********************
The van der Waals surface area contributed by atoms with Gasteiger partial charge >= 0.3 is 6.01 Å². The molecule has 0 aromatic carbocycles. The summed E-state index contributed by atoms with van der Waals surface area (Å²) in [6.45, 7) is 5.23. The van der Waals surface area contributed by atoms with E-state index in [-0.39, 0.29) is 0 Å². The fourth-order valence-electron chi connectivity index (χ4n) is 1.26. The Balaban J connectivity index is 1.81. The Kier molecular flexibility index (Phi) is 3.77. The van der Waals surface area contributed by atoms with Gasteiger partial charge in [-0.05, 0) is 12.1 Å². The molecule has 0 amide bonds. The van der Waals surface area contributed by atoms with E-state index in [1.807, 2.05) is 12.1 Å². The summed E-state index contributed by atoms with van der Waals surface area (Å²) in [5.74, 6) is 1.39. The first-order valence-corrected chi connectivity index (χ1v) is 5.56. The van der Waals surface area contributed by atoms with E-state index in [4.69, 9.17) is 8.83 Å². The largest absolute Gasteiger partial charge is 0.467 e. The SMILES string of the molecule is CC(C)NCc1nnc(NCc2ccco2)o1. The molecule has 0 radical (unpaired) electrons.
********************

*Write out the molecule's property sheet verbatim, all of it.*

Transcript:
The van der Waals surface area contributed by atoms with Gasteiger partial charge >= 0.3 is 6.01 Å². The molecule has 0 aromatic carbocycles. The summed E-state index contributed by atoms with van der Waals surface area (Å²) in [6.45, 7) is 5.23. The van der Waals surface area contributed by atoms with E-state index in [-0.39, 0.29) is 0 Å². The fourth-order valence-electron chi connectivity index (χ4n) is 1.26. The Balaban J connectivity index is 1.81. The Kier molecular flexibility index (Phi) is 3.77. The van der Waals surface area contributed by atoms with Gasteiger partial charge in [-0.05, 0) is 12.1 Å². The molecule has 0 amide bonds. The van der Waals surface area contributed by atoms with E-state index in [1.807, 2.05) is 12.1 Å². The summed E-state index contributed by atoms with van der Waals surface area (Å²) in [5.74, 6) is 1.39. The first-order valence-corrected chi connectivity index (χ1v) is 5.56. The van der Waals surface area contributed by atoms with E-state index in [4.69, 9.17) is 8.83 Å². The largest absolute Gasteiger partial charge is 0.467 e. The SMILES string of the molecule is CC(C)NCc1nnc(NCc2ccco2)o1. The molecule has 0 radical (unpaired) electrons.